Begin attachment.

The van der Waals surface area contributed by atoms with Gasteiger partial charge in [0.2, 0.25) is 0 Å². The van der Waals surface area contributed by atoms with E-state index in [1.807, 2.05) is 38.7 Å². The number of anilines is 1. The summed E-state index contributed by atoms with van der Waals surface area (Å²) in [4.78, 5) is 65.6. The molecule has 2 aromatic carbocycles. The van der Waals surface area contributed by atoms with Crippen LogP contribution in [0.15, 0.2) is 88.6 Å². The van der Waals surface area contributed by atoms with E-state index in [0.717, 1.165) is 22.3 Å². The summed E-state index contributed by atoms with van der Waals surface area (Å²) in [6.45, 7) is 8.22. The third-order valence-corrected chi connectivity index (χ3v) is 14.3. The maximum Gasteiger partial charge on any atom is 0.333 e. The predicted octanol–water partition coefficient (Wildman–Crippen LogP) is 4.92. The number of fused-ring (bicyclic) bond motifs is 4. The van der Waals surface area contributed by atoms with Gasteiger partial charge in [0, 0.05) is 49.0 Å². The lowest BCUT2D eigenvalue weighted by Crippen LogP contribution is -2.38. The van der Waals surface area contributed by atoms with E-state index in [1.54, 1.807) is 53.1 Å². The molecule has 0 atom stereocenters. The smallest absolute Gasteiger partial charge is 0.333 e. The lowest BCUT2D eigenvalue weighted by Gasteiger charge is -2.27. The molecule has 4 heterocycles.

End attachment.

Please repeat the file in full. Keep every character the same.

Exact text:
The van der Waals surface area contributed by atoms with Gasteiger partial charge in [0.2, 0.25) is 0 Å². The van der Waals surface area contributed by atoms with E-state index in [1.807, 2.05) is 38.7 Å². The number of anilines is 1. The summed E-state index contributed by atoms with van der Waals surface area (Å²) in [4.78, 5) is 65.6. The molecule has 2 aromatic carbocycles. The van der Waals surface area contributed by atoms with Crippen LogP contribution in [0.15, 0.2) is 88.6 Å². The van der Waals surface area contributed by atoms with E-state index in [0.717, 1.165) is 22.3 Å². The summed E-state index contributed by atoms with van der Waals surface area (Å²) in [6.45, 7) is 8.22. The third-order valence-corrected chi connectivity index (χ3v) is 14.3. The maximum Gasteiger partial charge on any atom is 0.333 e. The predicted octanol–water partition coefficient (Wildman–Crippen LogP) is 4.92. The number of fused-ring (bicyclic) bond motifs is 4. The van der Waals surface area contributed by atoms with Gasteiger partial charge in [0, 0.05) is 49.0 Å². The lowest BCUT2D eigenvalue weighted by Crippen LogP contribution is -2.38. The van der Waals surface area contributed by atoms with E-state index in [1.54, 1.807) is 53.1 Å². The molecule has 0 atom stereocenters. The smallest absolute Gasteiger partial charge is 0.333 e. The lowest BCUT2D eigenvalue weighted by Gasteiger charge is -2.27. The molecule has 4 heterocycles.